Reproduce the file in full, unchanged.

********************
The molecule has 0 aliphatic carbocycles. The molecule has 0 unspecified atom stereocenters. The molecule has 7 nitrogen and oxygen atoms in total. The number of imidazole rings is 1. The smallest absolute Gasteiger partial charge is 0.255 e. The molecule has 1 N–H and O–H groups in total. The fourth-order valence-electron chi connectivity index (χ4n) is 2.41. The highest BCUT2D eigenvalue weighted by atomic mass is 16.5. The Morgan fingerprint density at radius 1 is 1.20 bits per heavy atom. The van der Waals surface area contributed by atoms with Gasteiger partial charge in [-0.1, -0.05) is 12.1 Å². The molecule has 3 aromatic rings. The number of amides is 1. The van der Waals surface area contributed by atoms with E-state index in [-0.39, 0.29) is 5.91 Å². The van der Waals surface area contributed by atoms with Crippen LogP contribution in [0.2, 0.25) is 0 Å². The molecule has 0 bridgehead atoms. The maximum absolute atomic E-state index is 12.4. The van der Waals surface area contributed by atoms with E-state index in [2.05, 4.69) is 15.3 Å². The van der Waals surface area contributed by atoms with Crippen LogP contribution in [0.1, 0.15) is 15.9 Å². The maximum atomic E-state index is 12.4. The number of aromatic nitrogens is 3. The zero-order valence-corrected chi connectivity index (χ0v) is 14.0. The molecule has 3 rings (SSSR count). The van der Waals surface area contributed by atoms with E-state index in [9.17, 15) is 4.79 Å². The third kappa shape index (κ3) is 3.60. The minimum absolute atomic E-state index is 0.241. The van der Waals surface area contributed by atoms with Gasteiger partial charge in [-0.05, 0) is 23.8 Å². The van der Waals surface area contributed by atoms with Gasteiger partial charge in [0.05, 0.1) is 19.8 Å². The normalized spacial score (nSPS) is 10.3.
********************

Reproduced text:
The molecule has 0 aliphatic carbocycles. The molecule has 0 unspecified atom stereocenters. The molecule has 7 nitrogen and oxygen atoms in total. The number of imidazole rings is 1. The smallest absolute Gasteiger partial charge is 0.255 e. The molecule has 1 N–H and O–H groups in total. The fourth-order valence-electron chi connectivity index (χ4n) is 2.41. The highest BCUT2D eigenvalue weighted by atomic mass is 16.5. The Morgan fingerprint density at radius 1 is 1.20 bits per heavy atom. The van der Waals surface area contributed by atoms with Gasteiger partial charge in [-0.1, -0.05) is 12.1 Å². The molecule has 3 aromatic rings. The number of amides is 1. The van der Waals surface area contributed by atoms with E-state index in [-0.39, 0.29) is 5.91 Å². The van der Waals surface area contributed by atoms with Crippen LogP contribution in [0.2, 0.25) is 0 Å². The molecule has 0 bridgehead atoms. The maximum absolute atomic E-state index is 12.4. The van der Waals surface area contributed by atoms with E-state index in [2.05, 4.69) is 15.3 Å². The van der Waals surface area contributed by atoms with Crippen LogP contribution in [0.1, 0.15) is 15.9 Å². The maximum atomic E-state index is 12.4. The number of aromatic nitrogens is 3. The zero-order valence-corrected chi connectivity index (χ0v) is 14.0. The molecule has 3 rings (SSSR count). The van der Waals surface area contributed by atoms with E-state index in [9.17, 15) is 4.79 Å². The third kappa shape index (κ3) is 3.60. The minimum absolute atomic E-state index is 0.241. The van der Waals surface area contributed by atoms with Gasteiger partial charge in [-0.05, 0) is 23.8 Å². The van der Waals surface area contributed by atoms with Gasteiger partial charge in [0.05, 0.1) is 19.8 Å². The normalized spacial score (nSPS) is 10.3.